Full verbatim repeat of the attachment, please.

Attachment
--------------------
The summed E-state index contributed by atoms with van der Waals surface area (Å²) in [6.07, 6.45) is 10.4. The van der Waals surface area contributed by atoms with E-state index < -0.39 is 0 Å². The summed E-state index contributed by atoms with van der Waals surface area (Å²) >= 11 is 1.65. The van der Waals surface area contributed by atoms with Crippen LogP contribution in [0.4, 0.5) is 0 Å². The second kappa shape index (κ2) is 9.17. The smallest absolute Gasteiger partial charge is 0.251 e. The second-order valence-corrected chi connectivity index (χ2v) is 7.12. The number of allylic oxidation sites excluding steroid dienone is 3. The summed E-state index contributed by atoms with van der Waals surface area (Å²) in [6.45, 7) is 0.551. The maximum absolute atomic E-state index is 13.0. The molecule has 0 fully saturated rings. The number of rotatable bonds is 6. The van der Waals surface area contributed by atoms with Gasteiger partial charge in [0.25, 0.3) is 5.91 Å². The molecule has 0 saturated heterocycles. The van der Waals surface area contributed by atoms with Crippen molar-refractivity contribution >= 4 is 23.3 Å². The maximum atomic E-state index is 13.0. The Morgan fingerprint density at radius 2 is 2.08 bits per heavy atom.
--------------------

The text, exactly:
The summed E-state index contributed by atoms with van der Waals surface area (Å²) in [6.07, 6.45) is 10.4. The van der Waals surface area contributed by atoms with E-state index < -0.39 is 0 Å². The summed E-state index contributed by atoms with van der Waals surface area (Å²) >= 11 is 1.65. The van der Waals surface area contributed by atoms with Crippen LogP contribution in [0.4, 0.5) is 0 Å². The second kappa shape index (κ2) is 9.17. The smallest absolute Gasteiger partial charge is 0.251 e. The second-order valence-corrected chi connectivity index (χ2v) is 7.12. The number of allylic oxidation sites excluding steroid dienone is 3. The summed E-state index contributed by atoms with van der Waals surface area (Å²) in [6.45, 7) is 0.551. The maximum absolute atomic E-state index is 13.0. The molecule has 0 fully saturated rings. The number of rotatable bonds is 6. The van der Waals surface area contributed by atoms with Gasteiger partial charge in [0.25, 0.3) is 5.91 Å². The molecule has 0 saturated heterocycles. The van der Waals surface area contributed by atoms with Crippen molar-refractivity contribution >= 4 is 23.3 Å². The maximum atomic E-state index is 13.0. The Morgan fingerprint density at radius 2 is 2.08 bits per heavy atom.